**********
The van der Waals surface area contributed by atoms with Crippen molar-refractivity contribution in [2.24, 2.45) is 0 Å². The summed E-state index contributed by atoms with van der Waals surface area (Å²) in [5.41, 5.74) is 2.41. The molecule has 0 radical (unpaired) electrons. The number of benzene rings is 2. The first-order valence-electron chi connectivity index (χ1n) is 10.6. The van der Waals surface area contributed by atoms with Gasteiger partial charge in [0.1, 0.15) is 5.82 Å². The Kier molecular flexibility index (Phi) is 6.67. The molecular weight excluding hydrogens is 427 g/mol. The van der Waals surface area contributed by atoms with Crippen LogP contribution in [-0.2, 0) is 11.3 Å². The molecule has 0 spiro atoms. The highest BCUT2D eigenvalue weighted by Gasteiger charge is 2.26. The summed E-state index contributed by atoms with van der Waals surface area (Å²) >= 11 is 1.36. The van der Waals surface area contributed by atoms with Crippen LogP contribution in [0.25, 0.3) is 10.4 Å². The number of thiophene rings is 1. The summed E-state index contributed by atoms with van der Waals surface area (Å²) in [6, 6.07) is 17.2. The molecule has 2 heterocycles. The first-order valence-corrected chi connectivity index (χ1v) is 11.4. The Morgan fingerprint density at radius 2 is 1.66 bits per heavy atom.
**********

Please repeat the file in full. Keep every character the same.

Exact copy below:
The van der Waals surface area contributed by atoms with Crippen molar-refractivity contribution in [2.24, 2.45) is 0 Å². The summed E-state index contributed by atoms with van der Waals surface area (Å²) in [5.41, 5.74) is 2.41. The molecule has 0 radical (unpaired) electrons. The number of benzene rings is 2. The first-order valence-electron chi connectivity index (χ1n) is 10.6. The van der Waals surface area contributed by atoms with Gasteiger partial charge in [0.1, 0.15) is 5.82 Å². The Kier molecular flexibility index (Phi) is 6.67. The molecular weight excluding hydrogens is 427 g/mol. The van der Waals surface area contributed by atoms with Crippen LogP contribution in [-0.2, 0) is 11.3 Å². The molecule has 0 spiro atoms. The highest BCUT2D eigenvalue weighted by Gasteiger charge is 2.26. The summed E-state index contributed by atoms with van der Waals surface area (Å²) >= 11 is 1.36. The van der Waals surface area contributed by atoms with Crippen LogP contribution in [0.25, 0.3) is 10.4 Å². The number of thiophene rings is 1. The summed E-state index contributed by atoms with van der Waals surface area (Å²) in [6, 6.07) is 17.2. The molecule has 2 heterocycles. The first-order valence-corrected chi connectivity index (χ1v) is 11.4. The Morgan fingerprint density at radius 2 is 1.66 bits per heavy atom.